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Decision No. 15,230

Appeal of MERCIA DESROCHES, on behalf of CHRISTOPHER DUSSECK, from action of the Board of the Education of the Sewanhaka Central High School District regarding residency.

Decision No. 15,230

(May 12, 2005)

Douglas E. Libby, Esq., attorney for respondent, Bernadette Gallagher-Gaffney, Esq., of counsel

MILLS, Commissioner.--Petitioner challenges the determination of the Board of Education of the Sewanhaka Central High School District ("respondent") that her nephew, Christopher Dusseck, is not a district resident. The appeal must be dismissed.

On October 4, 2004, petitioner, a district resident, requested Christopher's admission to respondent's schools. Prior to that time, Christopher lived with his mother, petitioner's sister, in Florida and attended high school there. Christopher's mother obtained employment in Haiti, withdrew Christopher from his Florida school on October 8, 2004, and sent him to live with petitioner beginning October 10, 2004. On October 13, 2004, the administrative assistant to the superintendent denied Christopher admission, and petitioner requested a hearing.

Respondent's administrative review officer conducted a hearing on October 14, 2004. Petitioner was present and offered additional information. The transcript of that hearing indicates that Christopher was expected to live with petitioner for one year, at which time his mother's employment would terminate and she would return to Florida. The transcript also indicates that Christopher's mother would continue financial support for him, in the amount of $600.00 per month. Based upon this information, the administrative review officer issued a final denial on October 25, 2004. This appeal ensued. Petitioner's application for interim relief was denied on November 15, 2004.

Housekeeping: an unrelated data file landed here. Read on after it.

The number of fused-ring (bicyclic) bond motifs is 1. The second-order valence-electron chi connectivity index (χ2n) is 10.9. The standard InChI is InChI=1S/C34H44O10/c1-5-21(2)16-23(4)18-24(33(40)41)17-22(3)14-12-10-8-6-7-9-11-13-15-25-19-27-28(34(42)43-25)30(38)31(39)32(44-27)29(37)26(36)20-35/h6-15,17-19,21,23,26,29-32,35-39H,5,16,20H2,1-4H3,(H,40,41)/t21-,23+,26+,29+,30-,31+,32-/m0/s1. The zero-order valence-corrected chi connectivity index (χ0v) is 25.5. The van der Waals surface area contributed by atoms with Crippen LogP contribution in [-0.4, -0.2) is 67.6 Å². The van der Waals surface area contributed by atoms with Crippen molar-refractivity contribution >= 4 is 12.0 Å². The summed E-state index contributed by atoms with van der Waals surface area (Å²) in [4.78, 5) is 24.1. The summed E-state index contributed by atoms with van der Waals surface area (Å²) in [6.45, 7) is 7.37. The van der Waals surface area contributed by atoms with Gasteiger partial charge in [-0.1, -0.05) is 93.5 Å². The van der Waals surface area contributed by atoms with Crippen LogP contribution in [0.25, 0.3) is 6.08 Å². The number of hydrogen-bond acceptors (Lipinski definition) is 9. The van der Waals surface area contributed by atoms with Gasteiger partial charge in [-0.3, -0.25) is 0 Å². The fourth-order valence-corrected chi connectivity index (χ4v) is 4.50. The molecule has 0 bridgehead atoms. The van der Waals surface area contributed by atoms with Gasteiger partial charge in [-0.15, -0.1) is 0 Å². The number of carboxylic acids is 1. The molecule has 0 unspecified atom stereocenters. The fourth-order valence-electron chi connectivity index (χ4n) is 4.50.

Petitioner argues that Christopher should be allowed to attend respondent's schools because his mother was unable to take him to Haiti with her, and she has not yet found a suitable place to live. She further argues that living in Haiti would be unsafe for Christopher.

Respondent maintains that Christopher is not entitled to attend its schools because the purported transfer of custody and control to petitioner is neither total nor permanent.

Education Law �3202(1) provides in pertinent part:

A person over five and under twenty-one years of age who has not received a high school diploma is entitled to attend the public schools maintained in the district in which such person resides without the payment of tuition.

The purpose of this statute is to limit the obligation of school districts to provide tuition-free education to students whose parents or legal guardians reside within the district (Appeal of Humphrey, 43 Ed Dept Rep 117, Decision No. 14,940; Appeal of Thomas, 41 id. 84, Decision No. 14,622; Appeal of Oliver, 41 id. 30, Decision No. 14,603). A child's residence is presumed to be that of his or her parents or legal guardian (Appeal of Humphrey, supra; Appeal of Thomas, supra; Appeal of Santana, 40 Ed Dept Rep 57, Decision No. 14,420). This presumption may be rebutted upon a determination that there has been a total, and presumably permanent, transfer of custody and control to someone residing in the district (Appeal of Maxwell, 42 Ed Dept Rep 134, Decision No. 14,799; Appeal of Donohue, 41 id. 26, Decision No. 14,601; Appeal of Juarez, 39 id. 184, Decision No. 14,208).

Moreover, where the sole reason the child is residing with someone other than the parent is for the convenience of the family or to take advantage of the schools of the district, the child has not established residence (Appeal of Gratton, 43 Ed Dept Rep 72, Decision No. 14,922; Appeal of Pierre, 40 id. 538, Decision No. 14,551; Appeal of Mendoza, 39 id. 74, Decision No. 14,178). A residency determination will not be set aside unless it is arbitrary and capricious (Appeal of A.F., 41 Ed Dept Rep 115, Decision No. 14,633; Appeal of Karmin, 41 id. 72, Decision No. 14,618).

I agree that the purported transfer of Christopher's custody and control to petitioner was neither total nor permanent. It clearly was intended to continue only as long as Christopher's mother remains in Haiti, and during that time his mother will be providing substantial support for him. Since petitioner has not established a total and permanent transfer of custody, I do not find respondent's determination to be arbitrary, capricious or unreasonable.